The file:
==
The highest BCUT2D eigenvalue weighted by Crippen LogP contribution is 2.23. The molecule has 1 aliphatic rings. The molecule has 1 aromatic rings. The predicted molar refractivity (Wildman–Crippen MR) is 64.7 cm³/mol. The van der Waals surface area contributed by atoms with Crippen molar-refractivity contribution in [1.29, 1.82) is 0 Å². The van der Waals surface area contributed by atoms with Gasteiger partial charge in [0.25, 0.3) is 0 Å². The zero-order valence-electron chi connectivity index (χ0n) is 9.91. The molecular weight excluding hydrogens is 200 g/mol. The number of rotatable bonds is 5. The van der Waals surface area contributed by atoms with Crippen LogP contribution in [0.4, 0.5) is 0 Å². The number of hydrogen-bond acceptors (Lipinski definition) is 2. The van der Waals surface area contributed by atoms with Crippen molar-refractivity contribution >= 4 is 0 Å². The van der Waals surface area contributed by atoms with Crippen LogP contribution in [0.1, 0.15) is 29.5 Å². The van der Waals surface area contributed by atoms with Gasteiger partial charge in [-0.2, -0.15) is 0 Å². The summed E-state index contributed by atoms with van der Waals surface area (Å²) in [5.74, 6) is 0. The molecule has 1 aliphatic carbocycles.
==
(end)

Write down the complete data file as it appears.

The highest BCUT2D eigenvalue weighted by Crippen LogP contribution is 2.23. The molecule has 1 aliphatic rings. The molecule has 1 aromatic rings. The predicted molar refractivity (Wildman–Crippen MR) is 64.7 cm³/mol. The van der Waals surface area contributed by atoms with Crippen molar-refractivity contribution in [1.29, 1.82) is 0 Å². The van der Waals surface area contributed by atoms with Gasteiger partial charge in [0.25, 0.3) is 0 Å². The zero-order valence-electron chi connectivity index (χ0n) is 9.91. The molecular weight excluding hydrogens is 200 g/mol. The number of rotatable bonds is 5. The van der Waals surface area contributed by atoms with Crippen LogP contribution in [0.4, 0.5) is 0 Å². The number of hydrogen-bond acceptors (Lipinski definition) is 2. The van der Waals surface area contributed by atoms with Crippen molar-refractivity contribution >= 4 is 0 Å². The van der Waals surface area contributed by atoms with Crippen LogP contribution in [0.1, 0.15) is 29.5 Å². The van der Waals surface area contributed by atoms with Gasteiger partial charge in [-0.2, -0.15) is 0 Å². The summed E-state index contributed by atoms with van der Waals surface area (Å²) in [5.74, 6) is 0. The molecule has 1 aliphatic carbocycles.